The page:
Added Klay Thompson, who played alongside four reserves to start the second and fourth quarters in the Western Conference Finals: “The bench, incredible. Especially you know, everyone is saying it's thin this year and all this, but they come to work every day. They follow our leaders, and it's a strength-in- numbers thing.”

This Warriors bench has different strengths than those of past Championship runs. The offense ran through David West in short spurts over the previous two seasons, and players like Leandro Barbosa and Marreese Speights were effective scorers in 2015. But the current team’s reserves are more versatile and relied on for their defense and rebounding.

The one constant in the Dubs’ reserve unit through this golden era of Warriors basketball – Shaun Livingston (For those scoring at home, we’re excluding Andre Iguodala since he has started the last nine games he has played in and has 27 starts in 91 postseason games since 2015). The owner of three championship rings with the Dubs, Livingston has picked up his play when the games have mattered the most. Over the last five games – starting with the Warriors’ series-clinching win in Houston in the second round – the Dubs’ reserve guard has made 12 of his 16 shot attempts.

While Livingston is the Warriors reserve with the most experience, the player most maximizing his minutes is Kevon Looney. The third-year Warriors forward started five playoff games during the Dubs’ 2018 NBA Championship run, and this season he has turned into an integral part of the team’s rotation. Excluding Iguodala, Looney leads Warriors reserves in scoring and rebounding this postseason, and most recently he had 12 points and a career-high 14 rebounds in the series-clinching win in Portland.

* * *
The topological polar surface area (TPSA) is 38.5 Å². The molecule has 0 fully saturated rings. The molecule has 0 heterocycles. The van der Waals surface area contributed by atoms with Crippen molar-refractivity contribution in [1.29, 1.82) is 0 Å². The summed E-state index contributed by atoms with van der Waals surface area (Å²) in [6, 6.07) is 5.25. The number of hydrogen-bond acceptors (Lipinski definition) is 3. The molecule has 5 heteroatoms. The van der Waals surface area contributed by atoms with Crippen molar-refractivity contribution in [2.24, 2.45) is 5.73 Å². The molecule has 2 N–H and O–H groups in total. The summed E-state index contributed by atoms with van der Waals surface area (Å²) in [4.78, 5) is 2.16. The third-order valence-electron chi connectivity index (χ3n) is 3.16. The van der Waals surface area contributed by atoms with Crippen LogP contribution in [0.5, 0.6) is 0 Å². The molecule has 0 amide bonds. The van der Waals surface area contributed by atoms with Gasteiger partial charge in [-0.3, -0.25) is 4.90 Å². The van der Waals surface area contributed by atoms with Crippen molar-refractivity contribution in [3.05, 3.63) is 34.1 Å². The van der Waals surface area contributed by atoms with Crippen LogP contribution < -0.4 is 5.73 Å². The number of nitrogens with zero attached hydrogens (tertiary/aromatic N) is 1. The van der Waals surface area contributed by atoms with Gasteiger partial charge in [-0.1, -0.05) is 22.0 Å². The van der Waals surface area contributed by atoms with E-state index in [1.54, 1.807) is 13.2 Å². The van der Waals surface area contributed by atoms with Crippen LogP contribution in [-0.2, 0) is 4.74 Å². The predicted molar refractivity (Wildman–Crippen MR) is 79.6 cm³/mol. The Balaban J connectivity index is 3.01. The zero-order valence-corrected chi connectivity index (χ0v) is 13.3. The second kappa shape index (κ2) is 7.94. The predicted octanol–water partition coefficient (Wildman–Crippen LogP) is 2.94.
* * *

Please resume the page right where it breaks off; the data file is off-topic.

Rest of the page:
After shooting 59 percent from the floor in the regular season, Looney is at 72.5 percent in the postseason, displaying a soft touch around the rim and the ability to finish in traffic. That, along with his sound defense and tendency for timely rebounds, explains why he is fourth on the team in plus-minus rating (+6.7) this postseason, behind only Green (+9.3), Curry (+8.7) and Durant (+7.2).

“Looney has become one of our foundational pieces,” Kerr said on Monday. “He does this every single night. I think one thing that we've seen in almost every series, is as the game goes on and players get tired, Loon gets more and more rebounds. He just has a knack for the ball. Really long arms. Great feel for the game.”

And speaking of timely rebounding, Alfonzo McKinnie only had two rebounds in Game 4, and one of them resulted in a putback that put the Warriors ahead for good of their series-clinching victory.

Mostly every Warriors reserve had a signature play or sequence during the Dubs’ sweep of Portland. Quinn Cook had two key fourth quarter buckets during the Dubs’ 18-point comeback victory in Game 3. Jordan Bell parlayed a strong Game 6 performance in Houston into regular minutes against Portland, and a starting assignment in Game 4. Jerebko led Warriors reserves with nine points in Game 1 and impacted other games with his passing and defense. Andrew Bogut had a pair of second quarter dunks in Game 4, including one in which he drove from the 3-point line on a pick-and-roll.

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Will the Warriors keep going 11, 12 and 13 players deep in the NBA Finals? Nothing is certain, and the possible returns of DeMarcus Cousins and Kevin Durant would figure to decrease the amount of playing time for the squad’s reserves. But if the team’s most recent five games are any indicator, the Warriors reserves will be ready for whatever opportunities are thrown at them.